Islam in Malaysia: my experience.

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Putrajaya mosque, by xiquinhosilva (CC non-commercial)

Around 60% of the population of Malayisa are Muslim, and  Islam has a special relationship  with the state. It’s evident as soon as you come to Malayisa. There is an Islamic banking system, Malay children learn Arabic, pork and booze are not easy to find. Almost all Malay women cover their heads and necks. Muslim men can have up to four wives. Character’s relationships to Allah seemed to play a major role in the only Malay feature film I’ve been to.

Most prominent though, for me, is the adhan , the call to prayer, which echoes around villages and cities alike, 5 times a day*. I haven’t made a recording of my own, but this recording I found on youtube captures the everyday nature of the adhan here.

The call is the shahadah – the statement is that Allah(God) is good,  Allah is one and only one, and Muhammad is the messenger of Allah.  It is also a invitation to pray (including a suggestion that prayer is better than sleep, in the dawn version!).

This side of Islam speaks to me. The adherence to customs such as headscarf-wearing and halal (which, I discovered, extends to rules about avoiding wet dogs) makes a bit more sense in a context of overall obedience to what is recognised as the divine.

From what little I have picked up, prayer seems to be about humbling oneself before a greater power, physically, verbally and spiritually. It has this deep modesty in common with other of the five pillars of Islam – pilgrimage, giving to charity, fasting and the shahadah itself. Many of us, obsessing about what we can achieve on our own, could perhaps learn from this humility about our own powers and goals.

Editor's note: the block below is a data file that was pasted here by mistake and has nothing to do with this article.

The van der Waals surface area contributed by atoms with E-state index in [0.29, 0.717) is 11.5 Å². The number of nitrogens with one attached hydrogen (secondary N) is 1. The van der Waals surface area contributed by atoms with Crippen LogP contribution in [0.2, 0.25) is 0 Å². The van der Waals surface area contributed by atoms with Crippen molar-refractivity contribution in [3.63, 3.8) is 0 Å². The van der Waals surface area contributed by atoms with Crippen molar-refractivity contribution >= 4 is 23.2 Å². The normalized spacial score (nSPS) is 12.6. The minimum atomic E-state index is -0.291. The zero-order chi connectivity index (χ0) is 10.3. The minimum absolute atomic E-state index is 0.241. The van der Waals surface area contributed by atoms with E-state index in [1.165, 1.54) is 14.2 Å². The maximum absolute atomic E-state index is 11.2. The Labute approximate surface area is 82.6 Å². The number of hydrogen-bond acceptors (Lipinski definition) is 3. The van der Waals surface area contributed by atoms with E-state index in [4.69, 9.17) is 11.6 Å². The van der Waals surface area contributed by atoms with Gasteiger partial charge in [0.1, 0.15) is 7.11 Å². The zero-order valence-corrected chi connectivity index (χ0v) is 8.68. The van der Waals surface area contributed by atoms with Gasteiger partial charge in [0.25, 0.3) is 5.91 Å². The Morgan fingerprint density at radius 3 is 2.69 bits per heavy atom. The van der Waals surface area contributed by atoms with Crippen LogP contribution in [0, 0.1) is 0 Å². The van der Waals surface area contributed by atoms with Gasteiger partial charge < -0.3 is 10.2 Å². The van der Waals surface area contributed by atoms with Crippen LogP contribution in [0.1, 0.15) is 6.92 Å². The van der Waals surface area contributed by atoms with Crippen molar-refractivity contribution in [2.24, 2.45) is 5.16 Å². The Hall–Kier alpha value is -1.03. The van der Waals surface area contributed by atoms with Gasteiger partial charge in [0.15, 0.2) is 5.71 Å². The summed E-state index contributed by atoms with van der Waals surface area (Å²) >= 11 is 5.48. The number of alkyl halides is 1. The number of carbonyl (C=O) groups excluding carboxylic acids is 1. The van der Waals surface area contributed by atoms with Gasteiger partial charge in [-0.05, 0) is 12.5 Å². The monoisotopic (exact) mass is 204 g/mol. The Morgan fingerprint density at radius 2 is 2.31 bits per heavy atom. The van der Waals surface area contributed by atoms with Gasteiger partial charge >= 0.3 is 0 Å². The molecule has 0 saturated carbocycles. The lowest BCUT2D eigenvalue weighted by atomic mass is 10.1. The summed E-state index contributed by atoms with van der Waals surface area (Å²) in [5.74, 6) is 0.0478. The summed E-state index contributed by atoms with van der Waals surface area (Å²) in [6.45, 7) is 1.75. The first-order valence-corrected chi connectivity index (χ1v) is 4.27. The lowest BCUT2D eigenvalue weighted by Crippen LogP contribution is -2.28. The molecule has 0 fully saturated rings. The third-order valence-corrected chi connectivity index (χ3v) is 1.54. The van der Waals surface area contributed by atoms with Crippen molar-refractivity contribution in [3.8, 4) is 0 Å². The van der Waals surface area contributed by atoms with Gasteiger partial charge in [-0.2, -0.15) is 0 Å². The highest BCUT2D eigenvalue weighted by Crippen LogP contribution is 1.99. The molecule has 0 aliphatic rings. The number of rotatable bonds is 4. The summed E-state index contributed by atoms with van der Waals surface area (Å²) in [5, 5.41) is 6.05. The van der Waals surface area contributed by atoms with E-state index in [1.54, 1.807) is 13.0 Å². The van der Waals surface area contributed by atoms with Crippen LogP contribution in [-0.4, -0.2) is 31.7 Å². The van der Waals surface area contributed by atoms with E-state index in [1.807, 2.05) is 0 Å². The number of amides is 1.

*The predominance of  domes in Islamic architecture, I am told, is due to their effectiveness as amplifiers for the voice, including the adhan. Nowadays, of course, it’s microphones and speakers.


Family stay: Similiarities

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Election flags in satellite town of KL

The kids laugh lots (and fight a little).

The women work in the kitchen while the men barbeque the meat over an open fire.

K always says he’s going to learn a musical instrument but never gets around to it.

Piggy in the middle, peaknuckle, tumbling with the toddler.

Every party’s slogan seems like a meaningless platitude.

Family stay: Differences

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Eat with your hands. K says “your fingers release enzymes that help with digestion, especially if you lick them”.  It also means it’s harder for me to burn my tongue by putting something too hot in my mouth.

When one shakes the hand of a respected elder one can (should?) also kiss it.

Electioneering continues on election day.

Bidet-type hoses and water buckets, not toilet paper.

Kampong Rice and salted fish for breakfast

Rooster in the suburbs.

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Under the Surface

I’ve just spent eight days at Pulau Tioman (Tioman Island) in the South China Sea. Inhabited only for the last 150 years or so, and 2hrs by ferry from the less developed East Coast of Malaysia, it has retained most of its jungle. It is also surrounded by coral. (Pity about the litter that punctuates the coral beaches and, less often, the reefs)

English: Tioman Island, Malaysia, by Andrew Lih

The power of time spent in or just near the wilderness to rejuvenate and re-energise me is often surprising and always welcome. I arrived feeling run-down, overwhelmed by being on the road again, and the amount of work to do to prepare my PhD application. I had been attacked by bedbugs in a cheap hotel on the mainland, and gnawed by worries of everything that could go wrong with this trip. Now I feel as relaxed as the turtle I saw today, paddling languidly and munching on coral!